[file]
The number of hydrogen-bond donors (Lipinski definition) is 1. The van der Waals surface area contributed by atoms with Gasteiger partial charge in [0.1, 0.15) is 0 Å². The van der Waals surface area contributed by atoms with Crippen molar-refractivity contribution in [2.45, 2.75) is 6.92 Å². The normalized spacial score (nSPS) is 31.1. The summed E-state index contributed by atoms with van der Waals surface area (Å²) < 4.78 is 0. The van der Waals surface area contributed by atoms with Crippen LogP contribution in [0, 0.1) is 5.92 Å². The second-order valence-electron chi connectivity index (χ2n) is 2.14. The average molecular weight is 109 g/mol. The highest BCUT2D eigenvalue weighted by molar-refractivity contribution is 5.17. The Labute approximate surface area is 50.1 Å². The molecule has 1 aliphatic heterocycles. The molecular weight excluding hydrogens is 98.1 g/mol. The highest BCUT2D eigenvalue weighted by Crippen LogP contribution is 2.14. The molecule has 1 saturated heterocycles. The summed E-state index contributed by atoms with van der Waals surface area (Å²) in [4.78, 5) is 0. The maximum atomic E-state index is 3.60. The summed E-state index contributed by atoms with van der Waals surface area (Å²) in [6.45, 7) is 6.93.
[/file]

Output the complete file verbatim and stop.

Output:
The number of hydrogen-bond donors (Lipinski definition) is 1. The van der Waals surface area contributed by atoms with Gasteiger partial charge in [0.1, 0.15) is 0 Å². The van der Waals surface area contributed by atoms with Crippen molar-refractivity contribution in [2.45, 2.75) is 6.92 Å². The normalized spacial score (nSPS) is 31.1. The summed E-state index contributed by atoms with van der Waals surface area (Å²) < 4.78 is 0. The van der Waals surface area contributed by atoms with Crippen LogP contribution in [0, 0.1) is 5.92 Å². The second-order valence-electron chi connectivity index (χ2n) is 2.14. The average molecular weight is 109 g/mol. The highest BCUT2D eigenvalue weighted by molar-refractivity contribution is 5.17. The Labute approximate surface area is 50.1 Å². The molecule has 1 aliphatic heterocycles. The molecular weight excluding hydrogens is 98.1 g/mol. The highest BCUT2D eigenvalue weighted by Crippen LogP contribution is 2.14. The molecule has 1 saturated heterocycles. The summed E-state index contributed by atoms with van der Waals surface area (Å²) in [4.78, 5) is 0. The maximum atomic E-state index is 3.60. The summed E-state index contributed by atoms with van der Waals surface area (Å²) in [6.45, 7) is 6.93.